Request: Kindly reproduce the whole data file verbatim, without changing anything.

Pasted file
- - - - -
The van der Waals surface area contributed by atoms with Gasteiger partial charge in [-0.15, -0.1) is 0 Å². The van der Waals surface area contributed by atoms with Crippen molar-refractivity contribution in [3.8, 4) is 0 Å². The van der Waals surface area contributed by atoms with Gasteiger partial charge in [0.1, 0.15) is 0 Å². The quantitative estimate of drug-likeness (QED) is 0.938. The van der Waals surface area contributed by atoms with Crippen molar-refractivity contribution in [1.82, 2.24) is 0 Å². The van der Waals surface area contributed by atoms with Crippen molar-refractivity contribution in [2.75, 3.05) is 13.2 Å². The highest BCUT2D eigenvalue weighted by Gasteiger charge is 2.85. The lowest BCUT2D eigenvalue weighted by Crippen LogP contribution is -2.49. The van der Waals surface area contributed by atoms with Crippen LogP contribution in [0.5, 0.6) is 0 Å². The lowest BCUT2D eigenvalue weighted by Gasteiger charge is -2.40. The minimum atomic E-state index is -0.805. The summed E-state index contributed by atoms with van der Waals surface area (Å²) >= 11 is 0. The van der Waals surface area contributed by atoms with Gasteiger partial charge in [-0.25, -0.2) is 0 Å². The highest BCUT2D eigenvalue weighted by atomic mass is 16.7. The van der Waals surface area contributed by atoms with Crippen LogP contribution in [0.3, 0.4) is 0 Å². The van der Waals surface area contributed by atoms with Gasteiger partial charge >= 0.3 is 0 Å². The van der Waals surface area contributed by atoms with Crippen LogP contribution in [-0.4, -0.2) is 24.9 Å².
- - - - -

The van der Waals surface area contributed by atoms with Gasteiger partial charge in [-0.15, -0.1) is 0 Å². The van der Waals surface area contributed by atoms with Crippen molar-refractivity contribution in [3.8, 4) is 0 Å². The van der Waals surface area contributed by atoms with Gasteiger partial charge in [0.1, 0.15) is 0 Å². The quantitative estimate of drug-likeness (QED) is 0.938. The van der Waals surface area contributed by atoms with Crippen molar-refractivity contribution in [1.82, 2.24) is 0 Å². The van der Waals surface area contributed by atoms with Crippen molar-refractivity contribution in [2.75, 3.05) is 13.2 Å². The highest BCUT2D eigenvalue weighted by Gasteiger charge is 2.85. The lowest BCUT2D eigenvalue weighted by Crippen LogP contribution is -2.49. The van der Waals surface area contributed by atoms with Crippen LogP contribution in [0.5, 0.6) is 0 Å². The lowest BCUT2D eigenvalue weighted by Gasteiger charge is -2.40. The minimum atomic E-state index is -0.805. The summed E-state index contributed by atoms with van der Waals surface area (Å²) >= 11 is 0. The van der Waals surface area contributed by atoms with Gasteiger partial charge in [-0.25, -0.2) is 0 Å². The highest BCUT2D eigenvalue weighted by atomic mass is 16.7. The van der Waals surface area contributed by atoms with Crippen LogP contribution in [0.3, 0.4) is 0 Å². The van der Waals surface area contributed by atoms with Gasteiger partial charge >= 0.3 is 0 Å². The van der Waals surface area contributed by atoms with Crippen LogP contribution in [-0.4, -0.2) is 24.9 Å².